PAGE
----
Blood supply safety can be assured when individual units of blood are monitored by the new ShockWatch Blood Temp indicator. Monitoring individual units of blood for temperature excursions helps hospitals and blood banks reduce costs and liability by identifying units that have experienced temperature excursions before they are used, and by enabling caregivers to discard only units that actually exceeded acceptable temperatures. Additionally, caregivers can know at a glance – and prove – whether blood has been stored at the proper temperature.
Refrigerated blood products typically have a short shelf life, ranging from 24 hours for granulocytes to 42 days for red blood cells. After collection, blood products usually go to a lab for analysis and possible separation before being sent to a blood bank or hospital storage facility, where units may be removed from refrigeration and returned multiple times, depending upon patient needs.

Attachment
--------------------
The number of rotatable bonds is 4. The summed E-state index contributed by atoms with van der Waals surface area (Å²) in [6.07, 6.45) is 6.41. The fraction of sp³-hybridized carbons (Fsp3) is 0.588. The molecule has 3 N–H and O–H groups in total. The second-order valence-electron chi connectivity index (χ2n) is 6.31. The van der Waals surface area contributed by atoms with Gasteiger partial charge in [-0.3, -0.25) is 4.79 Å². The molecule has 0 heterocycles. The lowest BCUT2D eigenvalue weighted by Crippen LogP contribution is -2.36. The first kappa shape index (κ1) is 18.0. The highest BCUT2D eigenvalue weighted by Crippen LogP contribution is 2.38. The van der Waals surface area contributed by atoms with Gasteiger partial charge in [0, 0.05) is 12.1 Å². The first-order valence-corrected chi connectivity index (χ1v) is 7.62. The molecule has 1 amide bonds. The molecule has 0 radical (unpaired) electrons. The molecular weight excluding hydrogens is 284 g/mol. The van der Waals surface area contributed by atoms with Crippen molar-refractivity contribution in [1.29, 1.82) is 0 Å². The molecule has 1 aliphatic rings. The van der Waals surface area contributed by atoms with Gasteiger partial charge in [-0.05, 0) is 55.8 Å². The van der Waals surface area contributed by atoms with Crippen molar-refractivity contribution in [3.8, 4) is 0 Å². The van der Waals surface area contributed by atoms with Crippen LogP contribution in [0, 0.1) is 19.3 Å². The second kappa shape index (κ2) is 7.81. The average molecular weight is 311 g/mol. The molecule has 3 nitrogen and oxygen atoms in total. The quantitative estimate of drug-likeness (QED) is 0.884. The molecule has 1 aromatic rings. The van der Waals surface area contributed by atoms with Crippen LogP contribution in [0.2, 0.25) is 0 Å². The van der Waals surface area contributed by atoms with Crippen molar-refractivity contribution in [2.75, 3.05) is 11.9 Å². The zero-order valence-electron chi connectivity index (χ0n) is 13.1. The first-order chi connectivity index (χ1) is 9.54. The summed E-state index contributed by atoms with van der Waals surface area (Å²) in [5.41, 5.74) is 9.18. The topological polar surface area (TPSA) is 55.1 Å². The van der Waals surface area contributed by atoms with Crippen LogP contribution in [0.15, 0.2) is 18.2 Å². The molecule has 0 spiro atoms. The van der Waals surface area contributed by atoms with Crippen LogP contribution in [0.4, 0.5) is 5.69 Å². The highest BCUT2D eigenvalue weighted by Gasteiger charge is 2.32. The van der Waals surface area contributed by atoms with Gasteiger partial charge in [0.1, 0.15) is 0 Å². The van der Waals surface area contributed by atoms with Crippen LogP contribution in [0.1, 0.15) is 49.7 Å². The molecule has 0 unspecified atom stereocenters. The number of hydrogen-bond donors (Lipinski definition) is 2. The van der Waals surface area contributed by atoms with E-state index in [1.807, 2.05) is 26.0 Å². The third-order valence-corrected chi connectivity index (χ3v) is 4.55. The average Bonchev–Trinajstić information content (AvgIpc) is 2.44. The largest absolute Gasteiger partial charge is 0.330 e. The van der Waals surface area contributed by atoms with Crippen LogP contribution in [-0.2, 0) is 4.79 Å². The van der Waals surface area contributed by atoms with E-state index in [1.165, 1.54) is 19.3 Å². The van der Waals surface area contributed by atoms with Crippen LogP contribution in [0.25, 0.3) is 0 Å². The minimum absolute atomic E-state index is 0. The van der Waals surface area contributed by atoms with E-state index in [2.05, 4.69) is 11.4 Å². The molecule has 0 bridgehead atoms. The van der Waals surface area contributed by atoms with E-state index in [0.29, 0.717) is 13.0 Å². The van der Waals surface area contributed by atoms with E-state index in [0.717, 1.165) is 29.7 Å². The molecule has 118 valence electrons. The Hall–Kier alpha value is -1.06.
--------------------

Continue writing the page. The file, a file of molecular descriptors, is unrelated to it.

Each year, gaps in the cold chain and poor management practices result in the loss of approximately two percent of all the blood collected. This loss can be reduced, however, by robust temperature management practices. The ShockWatch Blood Temp indicator is small enough – and inexpensive enough – to be placed on the outside of each blood bag to monitor the temperature of each unit of blood.
Using the ShockWatch Blood Temp indicator is simple. To arm it, squeeze the blister on the indicator. The indicator changes from “standby” yellow to “armed” green. If the blood bag core temperature reaches 10°C, the indicator window turns blue.
“Like all members of the WarmMark®2 temperature indicator family, the ShockWatch Blood Temp clearly indicates whether safe temperatures have been maintained,” said Angela Kerr, Vice President of Product Management and Marketing, Shockwatch US. “With that knowledge, caregivers know whether excess units of blood may be returned to storage or whether they must be discarded. ShockWatch Blood Temp indicators are irreversible and tamperproof, and accurate to plus or minus 1°C. Therefore, caregivers and blood bank personnel can trust the results.”